As Galadriel said in the introduction of Tolkien's "The Fellow of the Ring":
“The world has changed. I see it in the water. I feel it in the Earth. I smell it in the air. Much that once was is lost, For none now live who remember it. ” That is the perfect synopsis for the regime change that is ongoing globally, and at the macro and micro levels of investment. As we highlighted in yesterday's blog commentary via an FT Alphaville (FTAV) commentary:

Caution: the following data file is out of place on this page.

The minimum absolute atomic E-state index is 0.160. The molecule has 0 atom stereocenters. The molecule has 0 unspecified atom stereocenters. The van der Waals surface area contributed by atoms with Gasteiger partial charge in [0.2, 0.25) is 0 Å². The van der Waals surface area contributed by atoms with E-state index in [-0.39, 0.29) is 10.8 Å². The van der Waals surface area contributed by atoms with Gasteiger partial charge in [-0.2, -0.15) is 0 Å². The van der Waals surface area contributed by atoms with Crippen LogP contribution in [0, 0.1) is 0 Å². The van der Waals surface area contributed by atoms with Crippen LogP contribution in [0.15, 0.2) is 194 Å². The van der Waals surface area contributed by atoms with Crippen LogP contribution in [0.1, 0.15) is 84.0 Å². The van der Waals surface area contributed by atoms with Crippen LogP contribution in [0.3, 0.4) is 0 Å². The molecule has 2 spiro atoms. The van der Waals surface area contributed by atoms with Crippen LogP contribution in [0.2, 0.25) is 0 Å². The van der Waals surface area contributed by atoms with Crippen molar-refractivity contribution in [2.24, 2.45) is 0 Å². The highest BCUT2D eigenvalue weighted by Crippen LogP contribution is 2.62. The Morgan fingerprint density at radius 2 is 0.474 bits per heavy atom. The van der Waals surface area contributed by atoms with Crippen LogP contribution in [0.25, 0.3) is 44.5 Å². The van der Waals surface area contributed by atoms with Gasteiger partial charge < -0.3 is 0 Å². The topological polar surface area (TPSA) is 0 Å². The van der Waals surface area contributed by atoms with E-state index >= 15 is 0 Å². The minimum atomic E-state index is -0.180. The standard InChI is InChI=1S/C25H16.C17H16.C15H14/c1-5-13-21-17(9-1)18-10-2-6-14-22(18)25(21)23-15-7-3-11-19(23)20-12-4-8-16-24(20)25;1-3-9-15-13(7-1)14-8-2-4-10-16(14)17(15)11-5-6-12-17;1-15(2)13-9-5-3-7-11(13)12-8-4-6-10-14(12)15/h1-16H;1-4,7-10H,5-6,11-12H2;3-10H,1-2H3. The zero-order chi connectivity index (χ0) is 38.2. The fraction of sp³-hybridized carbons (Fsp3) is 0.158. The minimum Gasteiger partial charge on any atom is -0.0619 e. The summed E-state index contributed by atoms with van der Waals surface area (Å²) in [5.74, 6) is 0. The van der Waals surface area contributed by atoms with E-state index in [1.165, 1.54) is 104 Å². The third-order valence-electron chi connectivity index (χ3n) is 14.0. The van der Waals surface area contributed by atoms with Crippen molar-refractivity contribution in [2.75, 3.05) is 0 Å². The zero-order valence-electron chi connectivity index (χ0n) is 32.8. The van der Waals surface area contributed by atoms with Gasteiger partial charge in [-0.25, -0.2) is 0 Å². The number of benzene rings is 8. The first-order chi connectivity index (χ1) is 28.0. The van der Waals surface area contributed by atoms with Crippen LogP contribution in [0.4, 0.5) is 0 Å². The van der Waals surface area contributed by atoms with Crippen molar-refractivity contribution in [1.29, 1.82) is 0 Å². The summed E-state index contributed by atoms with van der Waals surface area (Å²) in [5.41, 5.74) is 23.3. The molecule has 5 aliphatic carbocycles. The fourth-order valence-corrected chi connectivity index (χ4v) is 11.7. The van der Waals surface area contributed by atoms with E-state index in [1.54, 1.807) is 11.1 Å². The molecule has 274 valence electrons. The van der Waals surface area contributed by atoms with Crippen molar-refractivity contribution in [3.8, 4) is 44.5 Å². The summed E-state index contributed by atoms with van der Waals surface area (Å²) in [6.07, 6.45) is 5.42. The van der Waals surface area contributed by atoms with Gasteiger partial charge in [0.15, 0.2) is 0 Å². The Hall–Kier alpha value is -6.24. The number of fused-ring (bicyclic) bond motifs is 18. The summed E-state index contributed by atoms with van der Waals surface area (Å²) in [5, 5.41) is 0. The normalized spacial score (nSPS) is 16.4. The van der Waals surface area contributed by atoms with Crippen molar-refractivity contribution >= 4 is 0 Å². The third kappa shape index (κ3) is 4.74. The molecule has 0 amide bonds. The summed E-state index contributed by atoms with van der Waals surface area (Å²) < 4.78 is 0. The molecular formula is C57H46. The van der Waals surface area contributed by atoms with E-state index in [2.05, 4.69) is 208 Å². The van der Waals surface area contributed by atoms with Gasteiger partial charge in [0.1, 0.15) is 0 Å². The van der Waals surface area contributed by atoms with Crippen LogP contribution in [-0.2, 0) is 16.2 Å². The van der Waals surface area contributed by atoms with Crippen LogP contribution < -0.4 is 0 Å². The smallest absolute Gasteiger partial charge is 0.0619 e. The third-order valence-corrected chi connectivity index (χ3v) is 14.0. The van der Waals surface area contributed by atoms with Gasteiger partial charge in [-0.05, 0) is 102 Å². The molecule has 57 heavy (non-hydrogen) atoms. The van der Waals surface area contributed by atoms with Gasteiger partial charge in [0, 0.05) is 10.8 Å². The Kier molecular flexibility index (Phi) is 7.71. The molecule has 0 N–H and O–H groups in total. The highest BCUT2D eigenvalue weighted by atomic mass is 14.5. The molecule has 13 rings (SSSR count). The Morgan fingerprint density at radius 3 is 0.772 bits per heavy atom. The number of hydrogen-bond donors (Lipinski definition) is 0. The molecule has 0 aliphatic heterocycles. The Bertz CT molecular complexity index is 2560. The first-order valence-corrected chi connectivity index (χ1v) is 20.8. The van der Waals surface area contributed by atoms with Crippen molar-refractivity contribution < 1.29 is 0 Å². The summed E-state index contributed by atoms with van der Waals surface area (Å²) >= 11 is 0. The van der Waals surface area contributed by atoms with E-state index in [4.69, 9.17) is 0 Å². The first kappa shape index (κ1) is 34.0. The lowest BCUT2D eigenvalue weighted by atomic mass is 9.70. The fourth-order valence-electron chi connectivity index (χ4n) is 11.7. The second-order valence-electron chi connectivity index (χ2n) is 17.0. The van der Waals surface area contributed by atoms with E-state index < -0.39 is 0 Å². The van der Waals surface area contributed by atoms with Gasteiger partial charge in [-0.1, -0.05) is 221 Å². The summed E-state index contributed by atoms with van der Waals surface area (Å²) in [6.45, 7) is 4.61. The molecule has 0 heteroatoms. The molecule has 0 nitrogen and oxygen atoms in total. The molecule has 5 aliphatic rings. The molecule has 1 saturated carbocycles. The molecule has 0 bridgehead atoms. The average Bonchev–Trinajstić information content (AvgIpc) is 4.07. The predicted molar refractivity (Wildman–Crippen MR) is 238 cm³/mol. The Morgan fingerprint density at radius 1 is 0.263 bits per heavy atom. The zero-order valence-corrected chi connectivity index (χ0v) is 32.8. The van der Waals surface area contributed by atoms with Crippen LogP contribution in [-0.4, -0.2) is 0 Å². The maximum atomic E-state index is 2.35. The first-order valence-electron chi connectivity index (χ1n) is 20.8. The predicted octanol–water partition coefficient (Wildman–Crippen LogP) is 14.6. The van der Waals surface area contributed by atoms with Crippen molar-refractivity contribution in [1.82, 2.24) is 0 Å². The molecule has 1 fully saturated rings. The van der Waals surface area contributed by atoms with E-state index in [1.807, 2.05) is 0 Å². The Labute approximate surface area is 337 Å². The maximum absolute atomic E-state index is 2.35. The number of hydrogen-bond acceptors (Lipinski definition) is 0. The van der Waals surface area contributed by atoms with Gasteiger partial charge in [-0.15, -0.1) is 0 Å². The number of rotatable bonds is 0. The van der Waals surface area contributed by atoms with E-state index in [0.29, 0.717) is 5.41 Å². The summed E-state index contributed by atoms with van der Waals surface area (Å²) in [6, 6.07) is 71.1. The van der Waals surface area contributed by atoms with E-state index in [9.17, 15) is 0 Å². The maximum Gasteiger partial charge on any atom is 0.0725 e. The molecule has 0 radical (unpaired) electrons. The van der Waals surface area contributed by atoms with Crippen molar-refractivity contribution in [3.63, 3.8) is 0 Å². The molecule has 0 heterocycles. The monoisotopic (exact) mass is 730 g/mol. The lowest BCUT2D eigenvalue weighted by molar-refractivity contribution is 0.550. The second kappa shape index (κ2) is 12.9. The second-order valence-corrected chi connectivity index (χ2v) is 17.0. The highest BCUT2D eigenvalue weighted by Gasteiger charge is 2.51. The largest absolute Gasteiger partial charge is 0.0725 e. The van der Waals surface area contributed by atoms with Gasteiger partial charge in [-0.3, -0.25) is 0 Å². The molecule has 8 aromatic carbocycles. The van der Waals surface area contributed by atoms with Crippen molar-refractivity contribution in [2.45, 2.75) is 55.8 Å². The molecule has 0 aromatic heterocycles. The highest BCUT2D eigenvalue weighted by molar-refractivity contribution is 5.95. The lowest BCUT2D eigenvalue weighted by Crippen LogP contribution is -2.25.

"But FTAV feels on slightly safer ground in saying that the tech industry itself has been slower to grasp how much things have changed. (Until recently it reminded me a little of visiting Dubai in late September 2008, and being told by an enthusiastic developer that they were definitely building a skyscraper even taller than the Burj Khalifa, despite the recent collapse of Lehman. A year later the developer Nakheel needed a state bailout and the site remains a sandpit to this day.)" But let's step back and have a look at the macro forces at play, and we have championed the great Russell Napier and his work (he after all detected the sea change first) to help explain the regime change (more volte-face) that is ongoing. So we return again to his latest commentary: If China is no longer in our friend group, what does that mean? (https://www.thestar.com/business/2022/05/09/if-china-is-no-longer-in-our-friend-group-what-does-that-mean.html) "Do you know who your friends are? That is now one of the most important questions any saver needs to answer. It sounds like a simple question for an individual but it’s a bit more complicated if you are a modern state. Let Janet Yellen, U.S. Secretary of the Treasury explain what a friend is and why that matters for the United States and for you: “We cannot allow countries to use their market position in key raw materials, technologies, or products to have the power to disrupt our economy or exercise unwanted geopolitical leverage. So let’s build on and deepen economic integration and the efficiencies it brings on terms that work better for American workers. And let’s do it with the countries we know we can count on. Favouring the friend-shoring of supply chains to a large number of trusted countries, so we can continue to securely extend market access, will lower the risks to our economy as well as to our trusted trade partners.” — Janet Yellen speech at the Atlantic Council April 13, 2022 In case you are wondering Janet Yellen mentioned only two countries during her speech — Russia and China. She made it clear that the United States, Europe and other countries have issues “about the practices that China has that negatively impact our national security and human rights concerns.” In other words, at this stage China is not a friend. While we work out where we will be “friend-shoring” to, it is fairly clear where we will be “friend-shoring” from — China. “Friend-shoring” may sound innocuous, particularly if you are a friend of the United States and Europe, but it entails a shift in trade and money that will profoundly change the global trading system, the global monetary system and the course of the 21st Century. “Friend-shoring” suggests the developed world will be buying less from China. Perhaps slowly at first and then quickly, as productive capacity is built in friendly states, the developed world will do less business with China. China is the world’s largest export nation so this move really counts for China. It is likely to lead to a deterioration in the country’s external accounts even if it responds, as it is already, by seeking to produce much more of what it needs at home. China launched just such a policy, with the catchy title of “internal circulation,” in May 2020. In her speech Yellen hoped this was not the end of what has become a not so beautiful friendship — “I would like to see us preserve the benefits of deep economic integration with China, not going to a bipolar world, but clearly that’s a danger that we need to address.” Currently we are heading to just such a bipolar world and the deeper the relationship China forges with Russia, the faster we will get there. Just about everything that has happened in economics, finance and investment over the past 30 years has resulted from the emergence of the Chinese economy and its deeper integration with the global economy. That emergence pushed down consumer price inflation and interest rates and China’s mass purchase of U.S. treasuries, as part of its exchange rate manipulation program, freed up U.S. savings to bid up and add ever more gearing to U.S. assets. These economic and financial forces emanating from China have driven the price of assets generally higher for a generation. Now, whether through China’s move to “internal circulation” or the developed world’s “friend-shoring,” we are moving to a very different world and potentially even a bipolar one. In such a world neither goods nor services flow between the two blocks. The developed world will be short of a myriad of products, the production of which has shifted to China. China will have to engineer a massive domestic consumer boom if it is to keep its factories going having lost its overseas markets. Much higher inflation and a developed world capital expenditure boom, as capacity is built to produce what we no longer buy from China, are just two key impacts for investors in this increasingly bipolar world. The flight of financial capital to China to build productive capacity lasted more than a quarter of a century but it is now over. In a world of “friend-shoring” that capacity, even if foreign owned, is likely to be in the wrong place at the wrong time. As foreign and even local Chinese capital realizes it is on the wrong end of “friend-shoring,” it is likely to move to the exits. That entails selling Chinese assets. This can be slow if you own plant, machinery and equipment. But it is rapid if you invest in Chinese equities and bonds.